It's best for each of your cats to have a person on either side of the door, or one person per cat just to keep everyone comfortable and calm with having to try and dash through doors.
If your cats are comfortable try feeding them on opposite sides of the door/gate and see how well they react to being near each other during such a vulnerable time for them.
Don't be surprised if they don't seem keen on the idea at first, and never force your cat to be uncomfortable, try moving their bowls further apart until both cats feel comfortable eating and after this, you can slowly sneak them closer and closer towards the door.
Teaching your cat to love a new addition takes time, just like it does us, humans, starting in a new relationship so if either cat seems aggressive or anxious during the introducing period simply close the roof off and separate the cats, and try again another day.
It might take days, weeks, or even a month to get your cats to start warming up to each other but if you're having significant problems with aggression or if you're just feeling a bit lost don't hesitate to call your vet and ask for advice on what to do, they're happy to help.
Now it's time for the real thing.
Start by introducing your cats at the opposite ends of a large room, if you have a helper you should both play with the cats to distract them from one another, and show them that being in the room is a positive experience.
If you're alone, try putting the older, more dominant cat in a cat carrier with some treats or food, and play with the other cat a short distance away. The older cat will be able to watch you playing and investigate on their own terms while also being rewarded positively for being in the room.
This one play session does not mean your cats are ready to live together full time. Keep attempting these sessions for a few days, bringing the cats closer together until they can play together or be in the same space in a positive way.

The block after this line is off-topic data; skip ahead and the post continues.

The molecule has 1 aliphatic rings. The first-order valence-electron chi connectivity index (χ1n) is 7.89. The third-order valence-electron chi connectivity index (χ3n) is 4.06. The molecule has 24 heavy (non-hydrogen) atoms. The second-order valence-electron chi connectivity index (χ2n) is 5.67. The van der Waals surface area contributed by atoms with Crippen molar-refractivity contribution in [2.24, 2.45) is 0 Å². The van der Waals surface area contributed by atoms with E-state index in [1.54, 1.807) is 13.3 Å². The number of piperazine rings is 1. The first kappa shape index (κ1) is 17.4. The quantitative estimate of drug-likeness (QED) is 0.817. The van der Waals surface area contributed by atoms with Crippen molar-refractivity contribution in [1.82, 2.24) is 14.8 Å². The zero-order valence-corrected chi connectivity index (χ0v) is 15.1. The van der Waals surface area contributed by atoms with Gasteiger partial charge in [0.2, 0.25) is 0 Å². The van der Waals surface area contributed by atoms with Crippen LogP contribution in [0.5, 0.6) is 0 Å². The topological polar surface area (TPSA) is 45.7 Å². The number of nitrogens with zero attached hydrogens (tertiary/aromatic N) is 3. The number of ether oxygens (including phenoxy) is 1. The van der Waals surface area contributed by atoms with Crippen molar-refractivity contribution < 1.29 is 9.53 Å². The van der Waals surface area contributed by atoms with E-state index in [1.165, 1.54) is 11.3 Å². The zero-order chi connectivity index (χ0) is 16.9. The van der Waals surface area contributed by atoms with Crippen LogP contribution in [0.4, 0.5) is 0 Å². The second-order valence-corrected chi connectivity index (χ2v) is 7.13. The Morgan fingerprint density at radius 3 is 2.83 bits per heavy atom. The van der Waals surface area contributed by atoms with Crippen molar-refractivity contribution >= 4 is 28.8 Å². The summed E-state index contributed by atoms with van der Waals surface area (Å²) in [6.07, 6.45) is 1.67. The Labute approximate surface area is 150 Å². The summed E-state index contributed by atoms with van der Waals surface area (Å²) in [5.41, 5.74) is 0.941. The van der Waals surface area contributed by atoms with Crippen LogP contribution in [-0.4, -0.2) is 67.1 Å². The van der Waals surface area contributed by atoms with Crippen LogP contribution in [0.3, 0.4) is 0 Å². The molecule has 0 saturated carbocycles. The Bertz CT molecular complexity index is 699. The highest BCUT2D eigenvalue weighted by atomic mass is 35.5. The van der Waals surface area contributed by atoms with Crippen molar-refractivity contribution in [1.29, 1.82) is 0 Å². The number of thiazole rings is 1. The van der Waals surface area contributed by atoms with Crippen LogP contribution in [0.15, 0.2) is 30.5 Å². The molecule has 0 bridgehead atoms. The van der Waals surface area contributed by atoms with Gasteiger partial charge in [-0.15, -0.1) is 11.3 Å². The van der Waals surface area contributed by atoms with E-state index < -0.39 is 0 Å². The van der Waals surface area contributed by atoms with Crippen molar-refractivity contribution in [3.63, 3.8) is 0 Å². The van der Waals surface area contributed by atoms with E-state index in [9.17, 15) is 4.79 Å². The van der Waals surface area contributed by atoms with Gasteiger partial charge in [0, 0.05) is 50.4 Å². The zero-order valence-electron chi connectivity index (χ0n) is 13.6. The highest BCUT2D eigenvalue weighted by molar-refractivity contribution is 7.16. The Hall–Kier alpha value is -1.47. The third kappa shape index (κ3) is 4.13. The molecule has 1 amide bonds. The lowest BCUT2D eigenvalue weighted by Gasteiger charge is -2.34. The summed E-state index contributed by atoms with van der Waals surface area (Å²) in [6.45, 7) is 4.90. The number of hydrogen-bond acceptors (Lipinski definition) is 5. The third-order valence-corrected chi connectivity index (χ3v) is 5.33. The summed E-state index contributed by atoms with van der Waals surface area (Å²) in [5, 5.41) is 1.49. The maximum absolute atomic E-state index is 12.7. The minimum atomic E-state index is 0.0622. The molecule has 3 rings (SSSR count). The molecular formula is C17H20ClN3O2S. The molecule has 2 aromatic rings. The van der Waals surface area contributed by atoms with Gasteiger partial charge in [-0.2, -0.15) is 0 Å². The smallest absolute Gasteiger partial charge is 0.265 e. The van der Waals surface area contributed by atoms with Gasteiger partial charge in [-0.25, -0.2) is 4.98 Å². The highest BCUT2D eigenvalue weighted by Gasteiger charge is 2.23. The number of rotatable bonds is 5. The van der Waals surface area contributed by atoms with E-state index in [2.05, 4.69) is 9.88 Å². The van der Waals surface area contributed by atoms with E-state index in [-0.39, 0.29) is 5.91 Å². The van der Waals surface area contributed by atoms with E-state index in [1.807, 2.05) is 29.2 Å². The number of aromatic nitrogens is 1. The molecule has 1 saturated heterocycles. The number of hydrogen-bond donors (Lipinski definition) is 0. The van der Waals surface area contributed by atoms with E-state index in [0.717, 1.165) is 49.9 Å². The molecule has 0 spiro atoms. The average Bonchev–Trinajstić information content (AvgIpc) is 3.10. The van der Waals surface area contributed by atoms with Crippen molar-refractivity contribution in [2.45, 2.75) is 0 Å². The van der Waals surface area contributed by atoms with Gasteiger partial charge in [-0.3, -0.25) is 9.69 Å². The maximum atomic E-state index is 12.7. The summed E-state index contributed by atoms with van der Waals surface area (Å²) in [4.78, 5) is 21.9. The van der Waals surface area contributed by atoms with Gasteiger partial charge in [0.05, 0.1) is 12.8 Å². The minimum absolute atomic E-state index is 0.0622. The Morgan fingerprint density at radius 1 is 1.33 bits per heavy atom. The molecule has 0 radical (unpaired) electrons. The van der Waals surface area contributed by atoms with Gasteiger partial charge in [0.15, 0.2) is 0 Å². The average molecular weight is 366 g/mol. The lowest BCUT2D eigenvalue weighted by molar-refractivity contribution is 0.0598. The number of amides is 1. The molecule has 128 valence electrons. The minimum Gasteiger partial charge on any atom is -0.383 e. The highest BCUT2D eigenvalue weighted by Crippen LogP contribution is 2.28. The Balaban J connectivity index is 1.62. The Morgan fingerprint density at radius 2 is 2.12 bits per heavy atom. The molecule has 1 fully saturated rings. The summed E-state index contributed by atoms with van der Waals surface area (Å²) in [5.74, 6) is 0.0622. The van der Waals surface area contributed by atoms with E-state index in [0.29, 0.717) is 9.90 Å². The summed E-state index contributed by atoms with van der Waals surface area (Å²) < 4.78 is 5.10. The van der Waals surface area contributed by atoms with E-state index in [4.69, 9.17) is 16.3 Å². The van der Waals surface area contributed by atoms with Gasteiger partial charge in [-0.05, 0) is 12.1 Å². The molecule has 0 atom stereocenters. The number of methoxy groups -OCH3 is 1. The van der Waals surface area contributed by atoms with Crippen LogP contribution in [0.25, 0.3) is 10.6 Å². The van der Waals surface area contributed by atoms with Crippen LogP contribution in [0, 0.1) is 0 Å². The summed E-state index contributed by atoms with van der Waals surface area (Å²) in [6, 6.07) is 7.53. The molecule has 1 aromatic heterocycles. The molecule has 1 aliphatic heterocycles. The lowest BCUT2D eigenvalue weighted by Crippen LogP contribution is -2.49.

Don't be worried if there's a bit of hissing at the first meeting, or if one cat just walks away, this is natural for a cat. Give them plenty of boxes or spaces to hide in and let the two cats investigate each other under close supervision.
You will be able to tell how the meeting of the cats is going and as long as one cat does not seem to be actively bullying or harassing the other, the two will sort themselves out.
This might indeed be the hardest part of introducing your two cats, especially if the cat of the house has never spent time with another cat before.
They can be very territorial creatures and the introduction of another cat will feel like an intrusion, however, the slow and steady technique will show them that this cat is not going away but is also doing your cat no harm and soon they will surely become friends.
So there you have it! Tips and tricks for bringing a new furry friend into your home.
Don't forget that now you have two little faces begging for your dinner, two sets of claws tearing up your curtains, and two purring engines warming you at night.
All this trouble of introducing the new best friends will definitely be worth it, so keep at it no matter what! Just keep lots of toys handy because as any cat owner knows, a bored cat causes trouble, so imagine what two can do!